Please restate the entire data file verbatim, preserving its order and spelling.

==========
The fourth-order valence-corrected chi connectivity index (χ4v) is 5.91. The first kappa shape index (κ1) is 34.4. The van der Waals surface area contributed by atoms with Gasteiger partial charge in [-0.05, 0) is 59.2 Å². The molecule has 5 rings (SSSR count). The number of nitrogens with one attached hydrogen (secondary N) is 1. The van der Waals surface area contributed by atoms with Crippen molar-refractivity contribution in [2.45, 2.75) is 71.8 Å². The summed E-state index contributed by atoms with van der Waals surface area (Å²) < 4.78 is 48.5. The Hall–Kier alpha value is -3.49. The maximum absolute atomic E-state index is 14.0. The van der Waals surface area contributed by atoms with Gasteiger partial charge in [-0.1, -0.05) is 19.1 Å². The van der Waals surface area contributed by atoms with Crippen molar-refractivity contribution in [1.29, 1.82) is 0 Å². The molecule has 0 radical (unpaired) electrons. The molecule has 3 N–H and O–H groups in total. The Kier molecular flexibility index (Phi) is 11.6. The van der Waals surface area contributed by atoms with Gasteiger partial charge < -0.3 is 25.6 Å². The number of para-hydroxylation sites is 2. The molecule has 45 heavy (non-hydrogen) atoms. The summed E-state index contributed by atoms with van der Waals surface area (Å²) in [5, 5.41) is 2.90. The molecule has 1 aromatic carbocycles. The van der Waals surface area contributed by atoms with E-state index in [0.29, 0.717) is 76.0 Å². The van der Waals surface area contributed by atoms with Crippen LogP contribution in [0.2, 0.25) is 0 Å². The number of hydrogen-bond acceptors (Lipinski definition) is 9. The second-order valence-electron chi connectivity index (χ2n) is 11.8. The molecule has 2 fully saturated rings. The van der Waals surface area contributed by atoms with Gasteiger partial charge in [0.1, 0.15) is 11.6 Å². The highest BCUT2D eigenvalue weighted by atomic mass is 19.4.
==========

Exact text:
The fourth-order valence-corrected chi connectivity index (χ4v) is 5.91. The first kappa shape index (κ1) is 34.4. The van der Waals surface area contributed by atoms with Gasteiger partial charge in [-0.05, 0) is 59.2 Å². The molecule has 5 rings (SSSR count). The number of nitrogens with one attached hydrogen (secondary N) is 1. The van der Waals surface area contributed by atoms with Crippen molar-refractivity contribution in [2.45, 2.75) is 71.8 Å². The summed E-state index contributed by atoms with van der Waals surface area (Å²) < 4.78 is 48.5. The Hall–Kier alpha value is -3.49. The maximum absolute atomic E-state index is 14.0. The van der Waals surface area contributed by atoms with Gasteiger partial charge in [-0.1, -0.05) is 19.1 Å². The van der Waals surface area contributed by atoms with Crippen molar-refractivity contribution in [1.29, 1.82) is 0 Å². The molecule has 0 radical (unpaired) electrons. The molecule has 3 N–H and O–H groups in total. The Kier molecular flexibility index (Phi) is 11.6. The van der Waals surface area contributed by atoms with Gasteiger partial charge < -0.3 is 25.6 Å². The number of para-hydroxylation sites is 2. The molecule has 45 heavy (non-hydrogen) atoms. The summed E-state index contributed by atoms with van der Waals surface area (Å²) in [5, 5.41) is 2.90. The molecule has 1 aromatic carbocycles. The van der Waals surface area contributed by atoms with E-state index in [0.29, 0.717) is 76.0 Å². The van der Waals surface area contributed by atoms with Crippen LogP contribution in [0.2, 0.25) is 0 Å². The number of hydrogen-bond acceptors (Lipinski definition) is 9. The second-order valence-electron chi connectivity index (χ2n) is 11.8. The molecule has 2 fully saturated rings. The van der Waals surface area contributed by atoms with Gasteiger partial charge in [0.1, 0.15) is 11.6 Å². The highest BCUT2D eigenvalue weighted by atomic mass is 19.4.